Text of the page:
Vertical farms with their soil-free, computer-controlled environments may sound like sci-fi, but there is a growing environmental and economic case for them, according to new research laying out radical ways of putting food on our plates.
The interdisciplinary study combining biology and engineering sets down steps towards accelerating the growth of this branch of precision agriculture, including the use of aeroponics which uses nutrient-enriched aerosols in place of soil.
Carried out by the John Innes Centre, the University of Bristol and the aeroponic technology provider LettUs Grow, the study identifies future research areas needed to accelerate the sustainable growth of vertical farming using aeroponic systems.
Dr Antony Dodd, a Group Leader at the John Innes Centre and senior author of the study, says: “By bringing fundamental biological insights into the context of the physics of growing plants in an aerosol, we can help the vertical farming business become more productive more quickly, while producing healthier food with less environmental impact.”
Jack Farmer, Chief Scientific Officer at LettUs Grow and one of the authors of the study, adds: “Climate change is only going to increase the demand for this technology. Projected changes in regional weather patterns and water availability are likely to impact agricultural productivity soon. Vertical farming offers the ability to grow high value nutritious crops in a climate resilient manner all year round, proving a reliable income stream for growers.”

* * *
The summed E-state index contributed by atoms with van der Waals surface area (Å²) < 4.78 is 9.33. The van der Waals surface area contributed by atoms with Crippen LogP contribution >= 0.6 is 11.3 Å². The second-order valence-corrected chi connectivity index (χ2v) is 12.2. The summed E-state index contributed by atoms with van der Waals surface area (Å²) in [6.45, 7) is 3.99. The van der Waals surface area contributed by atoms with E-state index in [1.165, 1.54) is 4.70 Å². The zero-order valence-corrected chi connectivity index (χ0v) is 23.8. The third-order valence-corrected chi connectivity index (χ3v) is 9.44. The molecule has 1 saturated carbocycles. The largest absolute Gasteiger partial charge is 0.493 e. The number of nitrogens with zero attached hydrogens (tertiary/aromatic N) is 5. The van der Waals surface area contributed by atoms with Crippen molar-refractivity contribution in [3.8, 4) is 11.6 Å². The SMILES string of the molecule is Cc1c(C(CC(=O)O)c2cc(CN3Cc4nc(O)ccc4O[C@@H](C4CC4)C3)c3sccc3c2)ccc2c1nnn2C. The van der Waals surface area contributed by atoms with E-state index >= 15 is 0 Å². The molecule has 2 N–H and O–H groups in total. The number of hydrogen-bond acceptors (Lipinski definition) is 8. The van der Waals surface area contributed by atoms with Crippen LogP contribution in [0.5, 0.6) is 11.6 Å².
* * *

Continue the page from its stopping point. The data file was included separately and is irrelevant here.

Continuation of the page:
Vertical farming is a type of indoor agriculture where crops are cultivated in stacked systems with water, lighting and nutrient sources carefully controlled.
It is part of a rapidly growing sector supported by artificial intelligence in which machines are taught to manage day to day horticultural tasks. The industry is set to grow annually by 21% by 2025 according to one commercial forecast (Grand View Research, 2019).
Green benefits include better use of space because vertical farms can be sited in urban locations, fewer food miles, isolation from pathogens, reduction in soil degradation and nutrient and water recapturing and recycling.
Vertical farms also allow product consistency, price stabilisation, and cultivation at latitudes incompatible with certain crops such as the desert or arctic.
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